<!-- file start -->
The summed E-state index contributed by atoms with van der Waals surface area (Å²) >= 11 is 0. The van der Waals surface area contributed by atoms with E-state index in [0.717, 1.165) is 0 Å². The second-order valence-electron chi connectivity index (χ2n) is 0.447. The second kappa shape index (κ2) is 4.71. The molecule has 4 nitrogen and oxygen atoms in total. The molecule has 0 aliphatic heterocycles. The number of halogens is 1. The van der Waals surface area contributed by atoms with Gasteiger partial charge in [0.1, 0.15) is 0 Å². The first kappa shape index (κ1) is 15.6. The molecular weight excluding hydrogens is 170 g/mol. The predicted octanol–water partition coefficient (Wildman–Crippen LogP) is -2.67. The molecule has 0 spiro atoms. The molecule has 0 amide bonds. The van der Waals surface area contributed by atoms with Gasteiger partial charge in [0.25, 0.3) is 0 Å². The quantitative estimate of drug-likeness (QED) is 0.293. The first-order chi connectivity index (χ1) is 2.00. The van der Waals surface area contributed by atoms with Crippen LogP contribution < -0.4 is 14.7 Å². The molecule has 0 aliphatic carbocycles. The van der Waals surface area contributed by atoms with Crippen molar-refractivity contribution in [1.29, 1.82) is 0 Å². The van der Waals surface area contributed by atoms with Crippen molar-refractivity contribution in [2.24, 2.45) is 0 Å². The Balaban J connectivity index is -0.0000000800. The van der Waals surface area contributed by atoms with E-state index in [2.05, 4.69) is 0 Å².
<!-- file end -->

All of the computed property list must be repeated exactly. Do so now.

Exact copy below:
The summed E-state index contributed by atoms with van der Waals surface area (Å²) >= 11 is 0. The van der Waals surface area contributed by atoms with E-state index in [0.717, 1.165) is 0 Å². The second-order valence-electron chi connectivity index (χ2n) is 0.447. The second kappa shape index (κ2) is 4.71. The molecule has 4 nitrogen and oxygen atoms in total. The molecule has 0 aliphatic heterocycles. The number of halogens is 1. The van der Waals surface area contributed by atoms with Gasteiger partial charge in [0.1, 0.15) is 0 Å². The first kappa shape index (κ1) is 15.6. The molecular weight excluding hydrogens is 170 g/mol. The predicted octanol–water partition coefficient (Wildman–Crippen LogP) is -2.67. The molecule has 0 spiro atoms. The molecule has 0 amide bonds. The van der Waals surface area contributed by atoms with Gasteiger partial charge in [0.25, 0.3) is 0 Å². The quantitative estimate of drug-likeness (QED) is 0.293. The first-order chi connectivity index (χ1) is 2.00. The van der Waals surface area contributed by atoms with Crippen LogP contribution < -0.4 is 14.7 Å². The molecule has 0 aliphatic carbocycles. The van der Waals surface area contributed by atoms with Crippen molar-refractivity contribution in [1.29, 1.82) is 0 Å². The van der Waals surface area contributed by atoms with Crippen molar-refractivity contribution in [2.24, 2.45) is 0 Å². The Balaban J connectivity index is -0.0000000800. The van der Waals surface area contributed by atoms with E-state index in [2.05, 4.69) is 0 Å².